Just look at these adorable girls wearing Superhero costumes. Girls make about 50% of the children population, yet toy stores and department stores, like Target, separate “boy toys” from “girl toys”. Separate but equal? I don’t think so.
The boy isle, colored with blue, is full of exciting Superheroes, trucks, and science toys. The pink girl isles are full of Barbie dolls, tiaras, domestic equipment, like a toy stove, and tiny jewelry. What kind of message does that send to the girls AND boys that are there? It seems that the message is that the boys should be heroic, science-y, and technical, while the girls should be beautiful housewives.
When John Marcotte, the founder of Heroic Girls, and his two lovely daughters went to Target to find a female Superhero action figure, they only found male action figures in the “boys” section of the store. The only female superhero they found was Wonder Woman, but she was only sold as a set with a large number of male action figures for a jarring price of nearly $50! That means that if a child (girl or boy) wants a female action figure, then they would have to buy a whole set of male action figures, just to get one female one. The message that this separation of toys is sending to little girls is that they can’t be heroes and that their only job is to be beautiful. The message that this is sending to the boys is that girls don’t matter and that to be a girl is to be weak. When my nephew was little, he wanted a toy stove because he liked to help his mother cook. He was, however, talked out of it because it was a “girl’s toy” (he ended up getting one eventually anyway).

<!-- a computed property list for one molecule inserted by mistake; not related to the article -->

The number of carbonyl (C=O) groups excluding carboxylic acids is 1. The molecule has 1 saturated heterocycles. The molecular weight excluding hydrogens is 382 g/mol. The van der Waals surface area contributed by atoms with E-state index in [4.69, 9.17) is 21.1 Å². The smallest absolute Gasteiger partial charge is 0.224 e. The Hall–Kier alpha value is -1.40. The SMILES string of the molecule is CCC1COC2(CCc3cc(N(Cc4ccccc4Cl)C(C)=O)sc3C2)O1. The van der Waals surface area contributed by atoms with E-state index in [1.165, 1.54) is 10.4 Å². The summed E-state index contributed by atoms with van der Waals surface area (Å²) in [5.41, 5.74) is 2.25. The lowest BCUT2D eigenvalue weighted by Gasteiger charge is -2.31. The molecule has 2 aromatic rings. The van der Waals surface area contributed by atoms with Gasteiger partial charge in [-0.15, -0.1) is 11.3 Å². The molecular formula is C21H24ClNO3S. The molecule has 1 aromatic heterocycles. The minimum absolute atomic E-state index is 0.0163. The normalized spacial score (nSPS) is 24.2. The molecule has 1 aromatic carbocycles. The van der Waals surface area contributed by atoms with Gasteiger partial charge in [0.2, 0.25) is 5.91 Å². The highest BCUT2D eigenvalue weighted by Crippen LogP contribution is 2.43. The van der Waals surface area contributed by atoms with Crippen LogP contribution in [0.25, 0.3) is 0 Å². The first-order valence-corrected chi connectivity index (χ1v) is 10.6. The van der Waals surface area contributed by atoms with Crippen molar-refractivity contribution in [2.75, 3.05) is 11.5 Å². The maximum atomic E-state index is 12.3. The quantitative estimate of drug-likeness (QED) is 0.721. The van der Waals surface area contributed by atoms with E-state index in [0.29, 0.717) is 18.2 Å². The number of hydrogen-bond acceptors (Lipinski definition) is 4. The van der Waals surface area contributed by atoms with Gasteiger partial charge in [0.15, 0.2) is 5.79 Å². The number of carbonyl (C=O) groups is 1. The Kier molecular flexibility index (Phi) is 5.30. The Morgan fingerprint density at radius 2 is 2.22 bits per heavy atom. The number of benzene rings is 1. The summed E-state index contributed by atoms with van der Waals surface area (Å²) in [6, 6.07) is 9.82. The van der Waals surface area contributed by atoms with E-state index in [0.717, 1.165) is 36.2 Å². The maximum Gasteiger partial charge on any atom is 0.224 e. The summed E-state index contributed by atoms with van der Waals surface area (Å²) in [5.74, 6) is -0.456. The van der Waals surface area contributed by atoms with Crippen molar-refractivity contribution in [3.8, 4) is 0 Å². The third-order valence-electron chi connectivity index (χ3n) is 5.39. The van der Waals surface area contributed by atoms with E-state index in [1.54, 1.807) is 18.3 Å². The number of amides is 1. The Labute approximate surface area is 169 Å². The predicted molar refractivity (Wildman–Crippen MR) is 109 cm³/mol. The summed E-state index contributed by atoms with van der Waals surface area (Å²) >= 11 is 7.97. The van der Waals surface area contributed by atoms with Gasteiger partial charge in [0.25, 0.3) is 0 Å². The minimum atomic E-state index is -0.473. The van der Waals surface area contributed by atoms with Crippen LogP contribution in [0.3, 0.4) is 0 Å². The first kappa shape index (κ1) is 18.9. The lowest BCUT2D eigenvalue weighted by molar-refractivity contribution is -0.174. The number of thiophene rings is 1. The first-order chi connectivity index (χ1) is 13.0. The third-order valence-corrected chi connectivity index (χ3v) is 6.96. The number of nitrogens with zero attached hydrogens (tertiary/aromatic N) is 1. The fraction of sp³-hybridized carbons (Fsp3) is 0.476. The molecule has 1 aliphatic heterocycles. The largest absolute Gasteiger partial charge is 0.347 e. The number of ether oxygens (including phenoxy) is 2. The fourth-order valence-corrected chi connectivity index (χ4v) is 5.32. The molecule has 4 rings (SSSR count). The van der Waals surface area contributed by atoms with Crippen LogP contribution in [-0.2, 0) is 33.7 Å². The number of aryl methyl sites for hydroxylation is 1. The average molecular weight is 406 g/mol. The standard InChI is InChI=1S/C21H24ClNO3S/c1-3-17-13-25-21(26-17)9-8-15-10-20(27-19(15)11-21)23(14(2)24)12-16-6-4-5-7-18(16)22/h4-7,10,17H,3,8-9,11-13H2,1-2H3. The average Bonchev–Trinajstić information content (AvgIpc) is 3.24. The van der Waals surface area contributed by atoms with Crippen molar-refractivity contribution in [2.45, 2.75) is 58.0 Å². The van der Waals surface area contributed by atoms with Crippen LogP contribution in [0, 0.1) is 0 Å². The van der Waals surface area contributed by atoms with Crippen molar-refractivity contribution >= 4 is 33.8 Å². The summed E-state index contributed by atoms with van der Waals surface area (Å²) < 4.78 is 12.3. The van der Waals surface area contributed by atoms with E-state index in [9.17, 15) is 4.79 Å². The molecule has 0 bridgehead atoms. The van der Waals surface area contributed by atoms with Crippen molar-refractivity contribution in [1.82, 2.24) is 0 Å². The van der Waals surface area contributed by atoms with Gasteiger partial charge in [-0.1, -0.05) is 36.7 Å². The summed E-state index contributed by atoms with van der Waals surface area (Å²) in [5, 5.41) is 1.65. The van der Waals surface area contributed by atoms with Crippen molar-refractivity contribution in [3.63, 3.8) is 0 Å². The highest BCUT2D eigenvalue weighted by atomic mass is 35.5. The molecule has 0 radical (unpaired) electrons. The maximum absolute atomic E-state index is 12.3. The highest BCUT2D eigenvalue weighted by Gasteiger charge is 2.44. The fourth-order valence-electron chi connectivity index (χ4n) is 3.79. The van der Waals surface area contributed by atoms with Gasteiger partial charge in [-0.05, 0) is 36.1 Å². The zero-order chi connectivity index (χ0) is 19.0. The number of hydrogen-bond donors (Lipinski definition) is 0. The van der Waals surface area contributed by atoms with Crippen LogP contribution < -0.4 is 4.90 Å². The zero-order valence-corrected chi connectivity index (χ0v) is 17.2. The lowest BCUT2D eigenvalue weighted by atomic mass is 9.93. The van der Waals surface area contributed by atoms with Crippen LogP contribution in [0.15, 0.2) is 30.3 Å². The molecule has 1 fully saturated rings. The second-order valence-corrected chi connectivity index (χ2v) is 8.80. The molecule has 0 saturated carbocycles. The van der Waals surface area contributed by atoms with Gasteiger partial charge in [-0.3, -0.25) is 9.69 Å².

In this inspiring TED talk, John Marcotte talks about the urgent need to have more female superheroes and to stop the gender-based segregation of toys. In addition, he makes a compelling case for more female superhero action toys. Take a look.
Dr. Janina Scarlet is a Licensed Clinical Psychologist, a scientist, and a full time geek. She can be reached via Twitter @shadowquill, Facebook: https://www.facebook.com/Shadow.Scarletl, or via her website at www.superhero-therapy.com